Mike Veeck Delivers a Movie Scoop
Mike Veeck is on the phone the other day. He’s telling me “you’ve been nice,” and that he has planned for awhile to give me something newsy. So now the part owner of the St. Paul Saints baseball team delivers.
“I am working on a full-length motion picture,” Mike announces. “It’s based on my daughter Rebecca’s struggles with her eyesight. It’s based on the Gary Smith Sports Illustrated story that he did 15 years ago, or 10 years ago, or whenever it was.”
The Smith piece was published almost 13 years ago, and much of the story focused on Rebecca’s blindness caused by Retinitis Pigmentosa. The lengthy magazine feature was headlined “The Sorcerer’s Apprentice,” and the story began this way: “Mike Veeck, the wizard of the minor leagues, has passed on his love of baseball and penchant for comic spectacle to his teenage daughter, Rebecca. She has taught him a few things, too.”
The working title for the movie is also “The Sorcerer’s Apprentice,” and a script is being written. Mike doesn’t know or care that much if the story turns out to be a made-for-TV movie or is destined for theatres. He has relationships, though, with TV network executives and that may impact the direction.
What matters to Mike is whether the movie happens, because it’s going to be a fundraiser to help with the fight against the disease that caused Rebecca to go blind as a little girl. The daughter of Mike and Libby is 26 now and occupies part of her time making pottery. There is even a shop in downtown St. Paul that sells her creations. She spends a lot of her time, though, in Charleston, South Carolina where her dad owns a couple of restaurants with Hollywood’s Bill Murray, who also has a financial interest in the Saints.
At times Rebecca feels the darkness of not only her blindness but depression. “Good and bad days, but she is a tiger,” Mike said. “She is her mom and dad’s girl. She’s got a tremendous attitude.”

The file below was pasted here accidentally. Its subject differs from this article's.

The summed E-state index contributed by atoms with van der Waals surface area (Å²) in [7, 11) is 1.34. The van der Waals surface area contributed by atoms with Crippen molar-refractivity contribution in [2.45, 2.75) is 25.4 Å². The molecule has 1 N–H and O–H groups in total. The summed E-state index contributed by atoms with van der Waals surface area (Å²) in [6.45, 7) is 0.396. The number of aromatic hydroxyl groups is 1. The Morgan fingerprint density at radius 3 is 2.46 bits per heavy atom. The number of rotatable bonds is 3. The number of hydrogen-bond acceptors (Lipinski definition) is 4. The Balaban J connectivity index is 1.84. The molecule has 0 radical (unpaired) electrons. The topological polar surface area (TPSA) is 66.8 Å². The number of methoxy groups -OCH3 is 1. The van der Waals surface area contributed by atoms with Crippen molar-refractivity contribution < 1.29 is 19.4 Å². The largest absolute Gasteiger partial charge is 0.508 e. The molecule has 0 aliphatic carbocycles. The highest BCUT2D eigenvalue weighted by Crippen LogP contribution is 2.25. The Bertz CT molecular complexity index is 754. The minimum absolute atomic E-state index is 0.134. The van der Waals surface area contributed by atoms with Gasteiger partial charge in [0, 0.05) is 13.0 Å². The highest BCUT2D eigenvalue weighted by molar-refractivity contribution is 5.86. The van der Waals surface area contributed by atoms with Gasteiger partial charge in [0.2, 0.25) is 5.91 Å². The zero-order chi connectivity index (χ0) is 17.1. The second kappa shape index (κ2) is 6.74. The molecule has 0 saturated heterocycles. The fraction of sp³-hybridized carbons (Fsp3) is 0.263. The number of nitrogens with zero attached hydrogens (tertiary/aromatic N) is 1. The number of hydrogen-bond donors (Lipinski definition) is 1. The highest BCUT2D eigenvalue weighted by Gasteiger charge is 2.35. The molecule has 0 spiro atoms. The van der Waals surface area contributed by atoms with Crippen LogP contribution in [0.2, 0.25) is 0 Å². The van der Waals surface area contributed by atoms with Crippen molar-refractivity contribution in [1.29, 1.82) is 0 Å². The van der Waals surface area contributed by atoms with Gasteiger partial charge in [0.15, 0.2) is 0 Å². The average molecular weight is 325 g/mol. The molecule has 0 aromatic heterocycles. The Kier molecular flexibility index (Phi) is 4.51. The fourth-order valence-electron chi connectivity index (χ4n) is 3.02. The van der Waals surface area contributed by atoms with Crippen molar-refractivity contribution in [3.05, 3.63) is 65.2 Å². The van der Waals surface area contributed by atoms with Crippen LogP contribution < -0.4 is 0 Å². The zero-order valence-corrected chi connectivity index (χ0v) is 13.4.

The movie will help many who watch it to understand the courage needed and the difficulties those with disabilities endure. That’s a story that Mike wants to share about his daughter (he also has a son creatively named William “Night Train” Veeck).
Caring for others was on Rebecca’s mind a few years ago when CHS Field, the Saints’ new home, was being constructed. Federal guidelines require handicapped seating of one percent in stadiums but CHS is at two percent—and her dad explained that “Rebecca had a huge influence on that.”
Mike had his 67th birthday in March and after a life that includes surviving a heart attack and recovering from alcoholism there are a lot of miles on the body, but the brain is still going 100 miles per hour. That brain just might find its way into a reality TV show.
Joan Steffend Brandmeier, the former KARE 11 news anchor, and her husband Joe Brandmeier, have been talking to Mike about such a production. “Mike’s Brain” would be a 30-minute documentary on fun in the workplace and life—kind of whatever pops into Veeck’s head. The program is being shopped for a TV home.
Mike has seemingly hatched a million promotional ideas, most of them zany, some pure genius and a few disastrous. The Saints’ savant has been percolating ideas 24-7 for decades, including with minor league teams he has owned and major league teams that employed him. The popularity and success of the Saints has risen from a startup independent league franchise in 1992 that was worth nothing and now just might fetch over $25 million if put on the sales block.
When the Brandmeiers first called they wanted to know what is in Mike’s noggin. He answered this way: “…Well, there’s nothing in my head.’ They go, ‘Okay, we’ll take our chances.’”